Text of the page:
The Maritime History of the Great Lakes
Monroe (Steamboat), 2 Oct 1834


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The splendid Steam Boat MONROE, Capt. Whitaker, entered our harbor for the first time, on Thursday morning last. She is indeed a splendid boat, and shows well for the spirit of enterprise which actualizes our neighbours of the "far west."
      Western Star, Buffalo
      Monday, October 6, 1834

      . . . . .

Yet Another.-- The new Steam Boat MONROE, Gapt. H. Whittaker, came into this port, for the first time, on Thursday morning last. She is owned by the River Raisin Steam-Boat Co, was built at Monroe, M.T., and her engine, a high pressure, from the foundry of T. G. Moore, Detroit. The MONROE is 145 feet in length, beam, 47 feet, and of 350 tuns burden. Her Gentlemen's Cabin, has 33 berths, Ladies do. 12 do and 4 State Rooms, Forward do. 51 do. and Steerage do. 20. This boat is certainly of fine appearance, and is very handsomely finished. She came in, in the morning, during a heavy gale, which she had buffetted the whole night. Her Captain informs us he has seldom seen a worse night upon the lake.-- the sea stove a boat suspended astern, and carried it away, making a full breach into the cabin windows, and over the deck at the same time. With such a christening, and acquitting herself well, as she did, her reputation as a sea boat, is established. Barker & Holt, Agents.
      Buffalo Whig
      October 8, 1834

      . . . . .

      LAKE ERIE STEAM BOATS.
      We have frequent inquiries, from distant places, concerning the Steam Boats of these waters.
The following is an extract of a letter to us,
received yesterday, and dated. BOSTON, Mass., Dec. 8, 1834
"Of your city, and the region west of it, we know, in fact, but little; and form, for the most part, but very erroneous conclusions, in relation to either. We hear, often, of Lake Erie Steam boats, but know nothing of the number, and hardly more of their general character. If not too much trouble, may I ask that you will favour me with the names of the several Steam Boats upon Erie, and the more western lakes? Any facts relating to the business character of Buffalo, &c. would also be acceptable, should leisure permit. "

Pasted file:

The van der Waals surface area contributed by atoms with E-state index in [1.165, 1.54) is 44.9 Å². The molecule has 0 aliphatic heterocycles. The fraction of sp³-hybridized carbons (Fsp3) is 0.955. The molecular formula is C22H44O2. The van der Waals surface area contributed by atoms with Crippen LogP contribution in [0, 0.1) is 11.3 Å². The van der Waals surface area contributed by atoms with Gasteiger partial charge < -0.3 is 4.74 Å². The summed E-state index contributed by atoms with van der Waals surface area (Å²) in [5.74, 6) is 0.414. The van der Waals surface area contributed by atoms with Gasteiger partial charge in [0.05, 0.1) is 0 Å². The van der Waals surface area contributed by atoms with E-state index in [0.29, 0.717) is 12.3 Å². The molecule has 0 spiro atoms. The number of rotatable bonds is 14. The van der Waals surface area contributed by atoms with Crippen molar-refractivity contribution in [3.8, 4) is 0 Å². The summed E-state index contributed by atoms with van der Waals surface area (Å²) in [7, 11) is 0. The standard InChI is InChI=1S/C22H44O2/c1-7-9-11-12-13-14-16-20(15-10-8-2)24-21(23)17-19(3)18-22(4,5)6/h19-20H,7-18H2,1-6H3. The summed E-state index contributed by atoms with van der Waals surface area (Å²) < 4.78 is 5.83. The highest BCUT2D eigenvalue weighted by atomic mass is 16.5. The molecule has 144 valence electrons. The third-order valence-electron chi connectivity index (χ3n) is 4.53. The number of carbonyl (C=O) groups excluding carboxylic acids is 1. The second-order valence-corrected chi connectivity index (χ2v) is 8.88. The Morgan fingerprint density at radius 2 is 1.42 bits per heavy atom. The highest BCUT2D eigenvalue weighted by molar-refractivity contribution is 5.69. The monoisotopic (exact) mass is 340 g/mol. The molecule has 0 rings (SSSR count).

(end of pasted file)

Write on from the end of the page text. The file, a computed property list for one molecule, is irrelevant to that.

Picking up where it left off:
In compliance with the request of our correspondent, we have obtained from a gentleman who is an extensive owner the names of all our Steam Boats, and those of the British, which we subjoin.
We given them in this form, rather than in a private letter, that it may meet the eye of others, who are making similar inquiries.
      American Steam Boats on Erie and the Upper. Lakes.
      MICHIGAN, PENNSYLVANIA,
      THOMAS JEFFERSON, OHIO,
      SANDUSKY, GOVERNOR MARCY,
      GENERAL PORTER, DETROIT,
      DANIEL WEBSTER, OLIVER NEWBERRY,
      UNITED STATES, ENTERPRISE,
      CHARLES TOWNSEND, DELAWARE,
      NORTH AMERICA, WILLIAM PEACOCK,
      OLIVER H. PERRY, NIAGARA,
      MONROE, GENERAL BRADY,
      NEW-YORK, GENERAL GRATIOT,
      SUPERIOR, ANDREW JACKSON,
      UNCLE SAM, VICTORY,
      SHELDON THOMPSON, CAROLINE,
      WILLIAM PENN, MAJOR JACK DOWNING
      HENRY CLAY,
      British Do.
      MINESSETUNK, THAMES,
      ADELAIDE.
      Of the character of our Boats for strength, speed and elegance, we may challenge any water to a comparison. Many of them are of the largest class, and all well found.
Of facts relating to the business character of our city, we can at this moment do no more than refer our correspondent to our advertising columns; but will write him in a few days, in detail upon the subject.
      Buffalo Whig
      December 17, 1834
     
      . . . . .

Steam paddle MONROE. Of 342 tons. Built Monroe, Mich., 1834, First home port, Detroit, Mich. DISPOSITION:-- Abandoned 1841.
      Merchant Steam Vessels of the U. S. A.
      The Lytle-Holdcamper List, 1790 to 1868
     


Media Type:
Text
Newspaper
Item Type:
Clippings
Notes:
new vessel
Date of Original:
1834
Subject(s):
Local identifier:
McN.E.2921
Language of Item:
English
Donor:
William R. McNeil
Copyright Statement:
Copyright status unknown. Responsibility for determining the copyright status and any use rests exclusively with the user.
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Monroe (Steamboat), 2 Oct 1834